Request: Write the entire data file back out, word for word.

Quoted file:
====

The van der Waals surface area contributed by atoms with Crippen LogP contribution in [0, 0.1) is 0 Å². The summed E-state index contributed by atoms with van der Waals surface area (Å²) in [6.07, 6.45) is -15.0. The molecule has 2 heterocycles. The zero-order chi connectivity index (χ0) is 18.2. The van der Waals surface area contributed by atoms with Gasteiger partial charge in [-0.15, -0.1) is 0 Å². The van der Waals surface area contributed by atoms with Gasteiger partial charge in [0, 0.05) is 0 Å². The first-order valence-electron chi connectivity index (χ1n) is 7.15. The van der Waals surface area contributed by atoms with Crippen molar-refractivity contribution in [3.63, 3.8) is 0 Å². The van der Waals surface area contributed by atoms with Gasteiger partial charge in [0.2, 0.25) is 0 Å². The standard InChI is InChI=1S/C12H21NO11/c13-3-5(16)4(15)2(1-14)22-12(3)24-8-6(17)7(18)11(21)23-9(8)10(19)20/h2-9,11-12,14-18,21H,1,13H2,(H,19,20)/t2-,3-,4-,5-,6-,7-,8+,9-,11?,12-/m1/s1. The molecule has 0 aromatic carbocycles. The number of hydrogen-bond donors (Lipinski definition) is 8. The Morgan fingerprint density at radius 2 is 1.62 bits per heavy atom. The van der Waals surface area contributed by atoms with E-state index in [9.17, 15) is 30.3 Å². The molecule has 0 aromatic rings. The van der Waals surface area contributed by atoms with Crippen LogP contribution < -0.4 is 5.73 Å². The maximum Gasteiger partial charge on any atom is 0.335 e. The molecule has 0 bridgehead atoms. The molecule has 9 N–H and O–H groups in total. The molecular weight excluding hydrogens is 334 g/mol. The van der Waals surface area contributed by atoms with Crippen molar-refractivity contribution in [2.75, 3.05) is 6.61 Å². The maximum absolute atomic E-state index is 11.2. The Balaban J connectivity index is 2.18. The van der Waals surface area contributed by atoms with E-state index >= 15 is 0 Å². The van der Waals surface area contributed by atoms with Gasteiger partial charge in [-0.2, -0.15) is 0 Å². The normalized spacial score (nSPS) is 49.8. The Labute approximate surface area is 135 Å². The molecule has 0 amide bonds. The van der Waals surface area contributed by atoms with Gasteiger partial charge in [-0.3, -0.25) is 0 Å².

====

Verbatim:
The van der Waals surface area contributed by atoms with Crippen LogP contribution in [0, 0.1) is 0 Å². The summed E-state index contributed by atoms with van der Waals surface area (Å²) in [6.07, 6.45) is -15.0. The molecule has 2 heterocycles. The zero-order chi connectivity index (χ0) is 18.2. The van der Waals surface area contributed by atoms with Gasteiger partial charge in [-0.15, -0.1) is 0 Å². The van der Waals surface area contributed by atoms with Gasteiger partial charge in [0, 0.05) is 0 Å². The first-order valence-electron chi connectivity index (χ1n) is 7.15. The van der Waals surface area contributed by atoms with Crippen molar-refractivity contribution in [3.63, 3.8) is 0 Å². The van der Waals surface area contributed by atoms with Gasteiger partial charge in [0.2, 0.25) is 0 Å². The standard InChI is InChI=1S/C12H21NO11/c13-3-5(16)4(15)2(1-14)22-12(3)24-8-6(17)7(18)11(21)23-9(8)10(19)20/h2-9,11-12,14-18,21H,1,13H2,(H,19,20)/t2-,3-,4-,5-,6-,7-,8+,9-,11?,12-/m1/s1. The molecule has 0 aromatic carbocycles. The number of hydrogen-bond donors (Lipinski definition) is 8. The Morgan fingerprint density at radius 2 is 1.62 bits per heavy atom. The van der Waals surface area contributed by atoms with E-state index in [9.17, 15) is 30.3 Å². The molecule has 0 aromatic rings. The van der Waals surface area contributed by atoms with Crippen LogP contribution < -0.4 is 5.73 Å². The maximum Gasteiger partial charge on any atom is 0.335 e. The molecule has 0 bridgehead atoms. The molecule has 9 N–H and O–H groups in total. The molecular weight excluding hydrogens is 334 g/mol. The van der Waals surface area contributed by atoms with Crippen molar-refractivity contribution in [2.75, 3.05) is 6.61 Å². The maximum absolute atomic E-state index is 11.2. The Balaban J connectivity index is 2.18. The van der Waals surface area contributed by atoms with E-state index >= 15 is 0 Å². The van der Waals surface area contributed by atoms with Gasteiger partial charge in [-0.2, -0.15) is 0 Å². The normalized spacial score (nSPS) is 49.8. The Labute approximate surface area is 135 Å². The molecule has 0 amide bonds. The van der Waals surface area contributed by atoms with Gasteiger partial charge in [-0.3, -0.25) is 0 Å².